There’s never enough time. Rush, rush, rush. Life is always moving so fast. As a mother, I always rush to finish each task as quickly as possible so that I don’t have to do it later, and more importantly I rush so that I can finally relax and not have to think about anything else…although, most days it seems futile, but I do it anyway, in hopes to maximize my rest.
During my days off from work, I would try to cram in as many chores as I could sans child. It’s so much easier and quicker without the mental stress of managing a child and getting chores done. That means, I would drive from store to store and checking off as many things off my “to do” list as possible and basically running around like a chicken with my head cut off in hopes of “relaxing” over the weekend and spending “quality time” with my daughter. However, by the time the weekend approached, I was always absolutely exhausted that I had no energy left to actually spend quality time with M.
It was time to make a change. Rather than doing chores without her, I figured, what better to prepare her to be an independent thinker than having her learn the skills now. Yes, as a toddler. That way, she’s not overwhelmed with steep learning curves in the future.
Luckily, children naturally want to be helpful and a part of our lives. They want to be useful before they reach the age of ten, in which laziness or lack of wanting to please sets in. I started to incorporate her into helping me with laundry. Of course, being me, I needed to maximize my time and be efficient with my interactions. We made laundry, not only an effort to spend quality time, skill learning, but also time for critical thinking. We started around the time when she could be barely walk. I threw the clean laundry all over the bed. I asked her to pick out all the pink laundry. Pink was a desirable color to her, and she liked gathering the clothes. This did take several weeks of training for her to do it flawlessly. There were some days when she was not in the mood. I wanted to only enforce positive experiences so I would not force her if she didn’t want to help that week.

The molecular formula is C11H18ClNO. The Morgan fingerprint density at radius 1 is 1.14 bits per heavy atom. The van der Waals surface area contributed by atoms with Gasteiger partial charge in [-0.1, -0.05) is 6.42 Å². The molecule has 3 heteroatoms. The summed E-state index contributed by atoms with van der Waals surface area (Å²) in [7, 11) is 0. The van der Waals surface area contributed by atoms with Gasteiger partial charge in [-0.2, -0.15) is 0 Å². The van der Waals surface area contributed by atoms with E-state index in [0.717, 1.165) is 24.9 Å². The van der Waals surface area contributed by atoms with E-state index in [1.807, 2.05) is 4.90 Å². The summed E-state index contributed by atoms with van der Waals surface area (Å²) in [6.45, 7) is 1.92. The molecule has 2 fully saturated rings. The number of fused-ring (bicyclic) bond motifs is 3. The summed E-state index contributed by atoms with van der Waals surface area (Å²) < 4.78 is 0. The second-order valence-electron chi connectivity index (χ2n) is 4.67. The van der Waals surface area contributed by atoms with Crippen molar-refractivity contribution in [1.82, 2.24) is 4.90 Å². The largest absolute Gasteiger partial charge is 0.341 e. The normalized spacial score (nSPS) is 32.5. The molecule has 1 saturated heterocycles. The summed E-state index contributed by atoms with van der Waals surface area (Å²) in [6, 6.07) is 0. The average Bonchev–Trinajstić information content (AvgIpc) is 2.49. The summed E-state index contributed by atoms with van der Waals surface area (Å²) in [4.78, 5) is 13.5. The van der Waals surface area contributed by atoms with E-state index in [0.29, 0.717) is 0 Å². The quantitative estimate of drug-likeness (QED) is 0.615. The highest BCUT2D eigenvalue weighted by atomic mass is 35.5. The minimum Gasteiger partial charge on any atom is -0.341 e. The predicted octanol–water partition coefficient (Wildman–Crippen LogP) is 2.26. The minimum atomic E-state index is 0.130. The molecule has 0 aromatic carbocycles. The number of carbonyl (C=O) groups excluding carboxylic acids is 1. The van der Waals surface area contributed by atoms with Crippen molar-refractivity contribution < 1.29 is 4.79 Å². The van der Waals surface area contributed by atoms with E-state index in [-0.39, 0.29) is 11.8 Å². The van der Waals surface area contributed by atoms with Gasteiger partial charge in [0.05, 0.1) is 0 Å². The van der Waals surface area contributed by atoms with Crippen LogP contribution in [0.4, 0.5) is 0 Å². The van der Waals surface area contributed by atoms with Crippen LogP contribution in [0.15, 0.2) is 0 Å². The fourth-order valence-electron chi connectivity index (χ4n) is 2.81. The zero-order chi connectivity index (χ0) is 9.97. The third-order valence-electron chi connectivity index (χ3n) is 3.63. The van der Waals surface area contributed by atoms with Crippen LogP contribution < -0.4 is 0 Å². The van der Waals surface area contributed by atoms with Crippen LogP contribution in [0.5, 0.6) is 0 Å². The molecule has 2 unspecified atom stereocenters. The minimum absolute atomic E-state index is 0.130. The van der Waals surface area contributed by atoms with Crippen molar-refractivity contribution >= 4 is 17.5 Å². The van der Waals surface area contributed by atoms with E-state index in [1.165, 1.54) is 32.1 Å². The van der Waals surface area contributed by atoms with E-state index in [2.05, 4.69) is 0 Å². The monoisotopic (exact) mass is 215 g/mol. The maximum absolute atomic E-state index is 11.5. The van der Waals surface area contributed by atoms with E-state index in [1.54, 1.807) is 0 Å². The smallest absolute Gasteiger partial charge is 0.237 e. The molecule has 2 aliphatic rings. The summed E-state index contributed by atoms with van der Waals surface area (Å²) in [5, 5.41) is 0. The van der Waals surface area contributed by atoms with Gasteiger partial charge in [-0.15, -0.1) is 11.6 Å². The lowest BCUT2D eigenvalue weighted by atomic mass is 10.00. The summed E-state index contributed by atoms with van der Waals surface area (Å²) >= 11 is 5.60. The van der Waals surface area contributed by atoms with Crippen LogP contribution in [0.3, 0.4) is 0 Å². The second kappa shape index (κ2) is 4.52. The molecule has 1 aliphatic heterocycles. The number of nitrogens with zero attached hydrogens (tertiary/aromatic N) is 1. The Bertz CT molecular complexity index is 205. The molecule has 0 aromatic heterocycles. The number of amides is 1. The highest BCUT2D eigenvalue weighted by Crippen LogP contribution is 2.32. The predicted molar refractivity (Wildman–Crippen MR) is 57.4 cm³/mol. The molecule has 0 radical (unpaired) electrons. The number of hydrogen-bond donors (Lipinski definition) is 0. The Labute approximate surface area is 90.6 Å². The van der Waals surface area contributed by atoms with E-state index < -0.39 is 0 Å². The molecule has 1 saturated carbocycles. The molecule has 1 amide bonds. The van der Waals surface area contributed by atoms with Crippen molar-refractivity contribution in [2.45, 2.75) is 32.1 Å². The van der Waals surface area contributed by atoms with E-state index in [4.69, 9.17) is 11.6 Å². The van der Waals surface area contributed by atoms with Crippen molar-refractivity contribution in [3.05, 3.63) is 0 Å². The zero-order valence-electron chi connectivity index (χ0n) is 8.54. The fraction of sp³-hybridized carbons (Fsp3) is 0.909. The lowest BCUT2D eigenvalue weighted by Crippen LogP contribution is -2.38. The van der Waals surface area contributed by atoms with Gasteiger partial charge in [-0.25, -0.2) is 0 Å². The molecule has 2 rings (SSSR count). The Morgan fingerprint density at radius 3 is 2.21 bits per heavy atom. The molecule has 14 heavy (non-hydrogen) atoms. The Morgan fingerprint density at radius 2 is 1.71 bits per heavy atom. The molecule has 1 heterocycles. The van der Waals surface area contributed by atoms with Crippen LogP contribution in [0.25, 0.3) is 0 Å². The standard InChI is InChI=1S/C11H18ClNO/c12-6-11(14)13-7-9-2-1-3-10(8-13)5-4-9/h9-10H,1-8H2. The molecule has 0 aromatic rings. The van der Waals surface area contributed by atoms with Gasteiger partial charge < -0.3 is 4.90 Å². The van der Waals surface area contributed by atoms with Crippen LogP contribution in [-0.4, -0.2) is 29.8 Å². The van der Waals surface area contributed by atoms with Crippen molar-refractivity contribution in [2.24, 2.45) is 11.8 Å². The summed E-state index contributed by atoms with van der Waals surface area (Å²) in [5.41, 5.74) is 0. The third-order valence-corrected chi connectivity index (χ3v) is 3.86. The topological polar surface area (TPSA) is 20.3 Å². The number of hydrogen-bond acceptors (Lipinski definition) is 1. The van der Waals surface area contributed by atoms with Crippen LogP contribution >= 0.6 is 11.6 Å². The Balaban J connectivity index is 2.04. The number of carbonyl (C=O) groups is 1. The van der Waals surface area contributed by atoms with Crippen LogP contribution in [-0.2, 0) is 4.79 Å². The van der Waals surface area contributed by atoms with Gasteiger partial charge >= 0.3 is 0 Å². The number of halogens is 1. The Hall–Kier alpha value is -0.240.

Soon, we graduated to only picking out her socks, then only her clothes. Slowly, we had her sort her tops from her dresses, shorts, socks, and underwear.
At first glance, this picture doesn’t seem like much, but at 2 years and 10 months, she was able to sort her socks, underwear, and pants without supervision. I had run downstairs really quickly to gather any stray clothes so I told her to start sorting without me. When I returned, to my surprise, she really did sort the clothes while I was gone. I was so proud of her. If you look closely-socks, pants and underwear are all in separate piles.
Last week, at 4 years and 4 months, she was able to genuinely help me with laundry. Since I was injured, I could barely help with house chores, but laundry needs to be done whether I’m injured or not. Luckily, we have been doing intermittent laundry together so with minimal micro-managing, M was able to find her own pants and shorts and folded them. Another win for this Mommy.
I should note that this is not a smooth process. M often got distracted and I would have to bring her back to the task, but I felt I accomplished my mommy goals of at least settling for chore-life balance.